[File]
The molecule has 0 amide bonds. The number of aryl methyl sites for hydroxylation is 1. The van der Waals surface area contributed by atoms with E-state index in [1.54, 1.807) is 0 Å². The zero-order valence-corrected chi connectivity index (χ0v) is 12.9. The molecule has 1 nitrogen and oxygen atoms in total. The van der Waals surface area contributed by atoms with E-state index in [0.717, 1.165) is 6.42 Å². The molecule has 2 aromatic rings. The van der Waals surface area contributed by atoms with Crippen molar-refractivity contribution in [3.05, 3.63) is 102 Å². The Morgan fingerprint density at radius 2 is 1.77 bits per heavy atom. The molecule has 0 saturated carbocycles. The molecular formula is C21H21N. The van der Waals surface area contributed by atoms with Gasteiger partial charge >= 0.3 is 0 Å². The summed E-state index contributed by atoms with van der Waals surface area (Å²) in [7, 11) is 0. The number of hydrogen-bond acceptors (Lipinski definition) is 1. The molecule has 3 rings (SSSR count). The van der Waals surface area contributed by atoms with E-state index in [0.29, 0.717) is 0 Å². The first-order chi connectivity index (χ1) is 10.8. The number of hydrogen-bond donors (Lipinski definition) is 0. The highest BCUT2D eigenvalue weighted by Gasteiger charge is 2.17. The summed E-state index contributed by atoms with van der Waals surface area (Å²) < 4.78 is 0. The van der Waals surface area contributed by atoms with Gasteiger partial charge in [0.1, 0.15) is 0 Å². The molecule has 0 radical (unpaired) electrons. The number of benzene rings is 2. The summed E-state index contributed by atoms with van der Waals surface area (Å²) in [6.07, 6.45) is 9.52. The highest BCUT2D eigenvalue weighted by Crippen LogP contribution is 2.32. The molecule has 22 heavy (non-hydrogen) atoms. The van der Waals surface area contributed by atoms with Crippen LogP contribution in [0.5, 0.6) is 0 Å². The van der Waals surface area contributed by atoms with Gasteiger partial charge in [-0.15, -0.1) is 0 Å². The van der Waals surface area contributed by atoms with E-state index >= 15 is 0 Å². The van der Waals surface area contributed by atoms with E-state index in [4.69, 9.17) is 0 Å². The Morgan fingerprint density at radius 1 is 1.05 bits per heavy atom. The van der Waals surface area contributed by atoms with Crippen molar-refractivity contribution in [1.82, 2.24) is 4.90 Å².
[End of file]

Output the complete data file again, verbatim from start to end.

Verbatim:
The molecule has 0 amide bonds. The number of aryl methyl sites for hydroxylation is 1. The van der Waals surface area contributed by atoms with E-state index in [1.54, 1.807) is 0 Å². The zero-order valence-corrected chi connectivity index (χ0v) is 12.9. The molecule has 1 nitrogen and oxygen atoms in total. The van der Waals surface area contributed by atoms with E-state index in [0.717, 1.165) is 6.42 Å². The molecule has 2 aromatic rings. The van der Waals surface area contributed by atoms with Crippen molar-refractivity contribution in [3.05, 3.63) is 102 Å². The Morgan fingerprint density at radius 2 is 1.77 bits per heavy atom. The molecule has 0 saturated carbocycles. The molecular formula is C21H21N. The van der Waals surface area contributed by atoms with Gasteiger partial charge >= 0.3 is 0 Å². The summed E-state index contributed by atoms with van der Waals surface area (Å²) in [7, 11) is 0. The number of hydrogen-bond acceptors (Lipinski definition) is 1. The molecule has 3 rings (SSSR count). The van der Waals surface area contributed by atoms with E-state index in [0.29, 0.717) is 0 Å². The first-order chi connectivity index (χ1) is 10.8. The number of hydrogen-bond donors (Lipinski definition) is 0. The highest BCUT2D eigenvalue weighted by Gasteiger charge is 2.17. The summed E-state index contributed by atoms with van der Waals surface area (Å²) < 4.78 is 0. The van der Waals surface area contributed by atoms with Gasteiger partial charge in [0.1, 0.15) is 0 Å². The molecule has 0 radical (unpaired) electrons. The number of benzene rings is 2. The summed E-state index contributed by atoms with van der Waals surface area (Å²) in [6.07, 6.45) is 9.52. The highest BCUT2D eigenvalue weighted by Crippen LogP contribution is 2.32. The molecule has 22 heavy (non-hydrogen) atoms. The van der Waals surface area contributed by atoms with Crippen LogP contribution in [0.5, 0.6) is 0 Å². The van der Waals surface area contributed by atoms with Gasteiger partial charge in [-0.15, -0.1) is 0 Å². The van der Waals surface area contributed by atoms with E-state index >= 15 is 0 Å². The van der Waals surface area contributed by atoms with E-state index in [4.69, 9.17) is 0 Å². The Morgan fingerprint density at radius 1 is 1.05 bits per heavy atom. The van der Waals surface area contributed by atoms with Crippen molar-refractivity contribution in [1.82, 2.24) is 4.90 Å².